Start with a large group of resumes. Eliminate the ones that don’t fit your prerequisites, then eliminate half after screening the candidates over the phone. Eliminate another half of the candidates again after you bring them in for in-person interviews.
Make a short list and the further you go in the hiring process, continue to cut it down.
No. 6 Trusting First Impressions
Hiring a candidate based solely on their skills is a big mistake. What if they don’t fit with the culture of your company or the team they’re joining? It could become disastrous.
The same goes with personality. It feels good finding a candidate who is a great interview because they’re easy to talk to. They could be a great boost to the team’s morale, but the harsh reality is all that is meaningless if they can’t perform the job.
Personality is great, but remember you’re hiring someone to complete a job, not hang out with once you’re off the clock.
No. 7 Talking Instead of Asking
Interviewing can be an entirely different animal inside the massive task of hiring. But there is a golden rule you can turn to if you’re having a difficult time.
When interviewing a candidate in person, you should spend 20% of the time talking and asking questions. The remaining 80% should be left to the candidate.
Ask them open-ended questions that force answers with explanations. And while they’re giving you an answer, don’t start thinking about your next question, genuinely listen.
Follow-up questions are advantageous for you and the candidate. They allow the candidate to clarify an answer and get their message across clearly and they allow you to extract more information from the candidate.
No. 8 Not Sticking to the Script
Guarantee you have the next question ready by writing down a group of questions you’re going to ask in every interview. This will help in 2 ways:
First, you’ll be able to listen to the answers and ask better follow-up questions.
Second, using a script will also give you a chance to assess each candidate’s answer objectively. You can go back to your script and compare the notes from each interview and asses fairly.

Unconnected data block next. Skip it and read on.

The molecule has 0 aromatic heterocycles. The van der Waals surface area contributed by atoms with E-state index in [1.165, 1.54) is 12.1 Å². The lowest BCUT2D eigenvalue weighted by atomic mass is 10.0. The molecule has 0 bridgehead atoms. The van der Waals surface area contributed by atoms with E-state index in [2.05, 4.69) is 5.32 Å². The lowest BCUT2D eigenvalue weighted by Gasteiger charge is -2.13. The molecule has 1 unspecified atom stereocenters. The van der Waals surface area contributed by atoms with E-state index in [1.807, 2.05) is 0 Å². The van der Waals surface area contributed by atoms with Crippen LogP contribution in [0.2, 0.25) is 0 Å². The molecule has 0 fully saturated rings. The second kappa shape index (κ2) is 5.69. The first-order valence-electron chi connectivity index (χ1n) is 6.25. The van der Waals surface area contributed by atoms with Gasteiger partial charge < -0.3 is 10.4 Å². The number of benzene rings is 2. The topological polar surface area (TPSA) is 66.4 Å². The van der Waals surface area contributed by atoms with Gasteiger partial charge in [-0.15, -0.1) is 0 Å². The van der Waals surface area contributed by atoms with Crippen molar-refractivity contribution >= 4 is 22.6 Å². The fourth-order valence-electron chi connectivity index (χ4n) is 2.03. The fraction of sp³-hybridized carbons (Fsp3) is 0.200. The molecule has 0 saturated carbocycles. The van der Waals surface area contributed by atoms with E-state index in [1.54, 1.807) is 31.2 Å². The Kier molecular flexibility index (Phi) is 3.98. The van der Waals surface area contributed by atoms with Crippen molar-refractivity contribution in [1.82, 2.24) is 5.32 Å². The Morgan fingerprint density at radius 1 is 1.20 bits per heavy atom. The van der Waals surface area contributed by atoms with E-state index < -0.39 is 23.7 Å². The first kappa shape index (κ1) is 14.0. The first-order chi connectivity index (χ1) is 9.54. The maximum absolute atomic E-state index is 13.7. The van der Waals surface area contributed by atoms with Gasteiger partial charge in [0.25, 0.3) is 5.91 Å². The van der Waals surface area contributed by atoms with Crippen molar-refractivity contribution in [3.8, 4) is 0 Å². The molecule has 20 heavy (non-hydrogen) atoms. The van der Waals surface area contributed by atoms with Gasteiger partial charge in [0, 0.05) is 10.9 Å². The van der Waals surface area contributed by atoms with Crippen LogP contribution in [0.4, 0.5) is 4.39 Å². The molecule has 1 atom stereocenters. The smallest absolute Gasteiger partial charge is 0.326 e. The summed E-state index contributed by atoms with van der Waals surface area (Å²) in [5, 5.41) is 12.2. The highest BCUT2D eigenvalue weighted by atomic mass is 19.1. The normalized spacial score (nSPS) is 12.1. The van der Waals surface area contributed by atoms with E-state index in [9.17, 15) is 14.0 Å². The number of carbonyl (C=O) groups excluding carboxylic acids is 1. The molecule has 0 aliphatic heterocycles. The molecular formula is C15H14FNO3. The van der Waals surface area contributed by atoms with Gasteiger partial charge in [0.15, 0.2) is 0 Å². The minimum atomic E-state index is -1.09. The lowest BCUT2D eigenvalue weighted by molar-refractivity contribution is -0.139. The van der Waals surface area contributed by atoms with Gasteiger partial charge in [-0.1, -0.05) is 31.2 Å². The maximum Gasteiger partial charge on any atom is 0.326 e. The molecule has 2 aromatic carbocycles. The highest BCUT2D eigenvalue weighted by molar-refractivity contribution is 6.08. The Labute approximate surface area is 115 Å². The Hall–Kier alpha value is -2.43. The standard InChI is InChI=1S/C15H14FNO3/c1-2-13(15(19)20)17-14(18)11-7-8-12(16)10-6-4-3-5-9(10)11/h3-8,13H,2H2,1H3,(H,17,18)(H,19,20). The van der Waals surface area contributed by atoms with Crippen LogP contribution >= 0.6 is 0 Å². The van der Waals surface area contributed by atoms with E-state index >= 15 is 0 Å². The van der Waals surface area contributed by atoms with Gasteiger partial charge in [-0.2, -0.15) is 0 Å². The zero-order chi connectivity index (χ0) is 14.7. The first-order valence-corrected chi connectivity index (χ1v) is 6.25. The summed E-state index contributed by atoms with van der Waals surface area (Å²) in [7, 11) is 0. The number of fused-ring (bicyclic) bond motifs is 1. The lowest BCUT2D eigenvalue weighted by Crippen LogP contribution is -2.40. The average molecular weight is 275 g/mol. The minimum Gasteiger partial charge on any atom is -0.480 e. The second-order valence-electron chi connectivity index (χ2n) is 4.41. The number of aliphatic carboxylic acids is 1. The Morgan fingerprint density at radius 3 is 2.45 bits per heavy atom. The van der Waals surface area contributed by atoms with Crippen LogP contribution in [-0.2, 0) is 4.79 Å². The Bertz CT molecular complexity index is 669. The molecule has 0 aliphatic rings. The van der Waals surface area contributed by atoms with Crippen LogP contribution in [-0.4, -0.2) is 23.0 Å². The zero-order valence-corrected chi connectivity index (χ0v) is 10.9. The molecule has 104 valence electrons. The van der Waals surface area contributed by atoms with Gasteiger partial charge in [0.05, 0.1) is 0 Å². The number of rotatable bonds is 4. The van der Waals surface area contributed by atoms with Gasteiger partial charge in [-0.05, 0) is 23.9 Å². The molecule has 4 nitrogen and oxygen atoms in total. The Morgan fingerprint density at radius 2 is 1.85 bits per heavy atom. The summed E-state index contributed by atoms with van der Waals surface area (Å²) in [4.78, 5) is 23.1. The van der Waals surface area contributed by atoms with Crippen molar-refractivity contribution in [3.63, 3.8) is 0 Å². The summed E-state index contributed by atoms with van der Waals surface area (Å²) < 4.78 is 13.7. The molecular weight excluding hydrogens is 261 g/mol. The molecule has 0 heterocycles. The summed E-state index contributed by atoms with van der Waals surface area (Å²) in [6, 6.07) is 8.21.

No. 9 Hiring for Favor
This next common recruiting mistake piggybacks off trusting first impressions. When you find yourself in a position to hire, you may hear from your network about someone who would be great for the job.
Someone you went to college with grandson’s girlfriend could be new to the area and is looking for a job. Resist the temptation to hire them based off a personal relationship built a long time ago.
Nobody knows your company’s culture better than you — you know who and what your company needs. If that college buddy’s grandson’s girlfriend doesn’t fit what you’re looking for, don’t entertain the idea of hiring them.
No. 10 Following One Person’s Opinion
Hiring isn’t a solo mission. You can rip through resumes by yourself or with a staffing agency. You can even screen the candidates yourself. But when it comes to in-person interviews, pull someone from your team into the conversation.
This will help you get a second opinion on an individual. They may notice something you didn’t that might be good — or bad — for your company. Take someone else from the team if there’s a second interview. Multiple opinions will spark a healthy conversation about what you’re looking for in a hire.
However, you don’t want too many chefs in the kitchen. Keep your decision-making team small, consisting of employees who have a good feel for what the company needs.
No. 11 Not Talking to References
By now, you might have found the perfect person for the job. But before you send that offer email, call one or two of the references your candidate listed.
Getting an opinion from someone from outside your organization will ensure you’re not making a hiring mistake.
References are generally going to give a good review of the candidate so it’s important to ask about some of the weaknesses they showed at their former job. This will give you an idea of what to work on with the candidate once they become your employee.
The laundry list of common hiring mistakes can become overwhelming if you’re not careful. If you don’t feel comfortable or don’t have enough time, STS Staffing is here to relieve the pressure of hiring. Our team of recruiters will find the perfect employee for your full-time, temporary or seasonal staffing needs.
Check out what we can do for you and your business by getting a free quote.